2. Pros and cons of open-plan offices
It’s important to note that the 100 sq.ft. rule only works for open-plan offices where you’re expecting everyone to sit next to each other in quite close proximity. If this doesn’t match the culture of your business, then it’s worth planning for around double the square footage per person to allow cubicles or more isolated work stations. Of course, you could also adopt a hybrid of both styles.
3. Room to grow
If your current team doesn’t fill out the space you’re moving into but you’re expecting to double your headcount in size, you have three options:
- Give everyone in your office more space in the beginning and then gently reduce space as the company expands. Taking space away from your employees every 3 to 6 months is, however, not great for morale.
- Set aside space for new employees and close it off. Gradually begin to fill the space as you hire.
- Set aside the space for new employees and licence out (or sublet) your empty space on a desk-by-desk basis on monthly rolling contracts. This means you can earn income from your spare desks as they sit empty. You can give notice to the individuals or companies sitting on your spare desks as to when you will need the desks for your new hires. We can best advise you on how to rent out your spare desks, speak to a member of our Customer Success team.
The way we work is changing how we use office space
The way that companies occupy space varies from company to company and has changed over the years. Formerly, it was considered best for people to work in their own private offices, but the consensus today is that open-plan spaces foster creativity and efficiency as the openness encourages employees to engage. Although, many people oppose this new way of working.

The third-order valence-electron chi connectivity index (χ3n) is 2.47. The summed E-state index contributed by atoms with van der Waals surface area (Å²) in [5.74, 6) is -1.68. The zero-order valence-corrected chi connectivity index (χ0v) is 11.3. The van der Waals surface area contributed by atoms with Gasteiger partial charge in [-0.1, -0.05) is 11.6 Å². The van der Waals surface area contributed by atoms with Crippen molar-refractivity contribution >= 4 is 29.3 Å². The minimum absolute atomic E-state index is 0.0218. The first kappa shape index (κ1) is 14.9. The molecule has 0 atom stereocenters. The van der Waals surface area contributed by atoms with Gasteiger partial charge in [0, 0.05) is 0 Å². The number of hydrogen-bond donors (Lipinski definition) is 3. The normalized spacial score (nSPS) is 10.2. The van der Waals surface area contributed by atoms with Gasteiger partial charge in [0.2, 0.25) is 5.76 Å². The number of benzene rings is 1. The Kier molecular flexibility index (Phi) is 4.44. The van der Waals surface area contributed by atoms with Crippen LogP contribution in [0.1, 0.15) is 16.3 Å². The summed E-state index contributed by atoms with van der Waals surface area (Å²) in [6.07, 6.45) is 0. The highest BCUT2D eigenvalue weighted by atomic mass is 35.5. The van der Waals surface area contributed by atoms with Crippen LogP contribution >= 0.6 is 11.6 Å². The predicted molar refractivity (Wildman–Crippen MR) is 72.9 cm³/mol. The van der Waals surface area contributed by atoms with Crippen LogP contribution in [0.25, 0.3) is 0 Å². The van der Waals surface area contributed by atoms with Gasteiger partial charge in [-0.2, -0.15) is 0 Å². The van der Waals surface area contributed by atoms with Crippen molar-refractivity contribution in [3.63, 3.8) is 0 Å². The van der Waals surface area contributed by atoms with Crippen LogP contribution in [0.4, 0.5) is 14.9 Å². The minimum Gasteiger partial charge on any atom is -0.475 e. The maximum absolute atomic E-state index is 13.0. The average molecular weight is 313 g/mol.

In the past, employees had large desks to handle cumbersome CRT monitors. And the need for lots of physical storage meant that the average office would occupy up to 120-180 sq.ft. per person.
Of course, the coronavirus pandemic is accelerating changes even faster than usual. Coming months and years will tell what this means for the world of work, but there are a number of new workplace options on the market already for those looking to adapt their working practices in a cost-effective way.
A few tech companies have experienced stratospheric growth from young startups into some of the world’s largest, most valuable companies. All of these giants talk endlessly about the effect of their office space on company culture, employee retention, creative thinking and innovation. Here are a few examples to inspire your next office move:
Facebook’s Menlo Park campus
The world’s largest open floorplan fits 2,8000 employees, with Zuckerberg’s desk right in the middle. The space is 430,000 square feet total (that’s just over 153 square feet per employee) and the rooftop the new facility includes a 3.6-acre rooftop garden.
Google’s UK headquarters
Google’s huge UK headquarters is a ‘landscraper’ with a rooftop garden with a running track. it has been dubbed a ‘landscraper’ for being as long as a skyscraper is tall. The main 11-storey building will provide some 80,819 square metres of space(!).
Apple’s new ‘spaceship’ campus headquarters
Apple Park is an extravagant, multi-billion dollar campus in California. Its circular design and extreme scale have earned the structure a media nickname “the spaceship”. The building spans a whopping 2,800,000 square feet and houses more than 12,000 employees!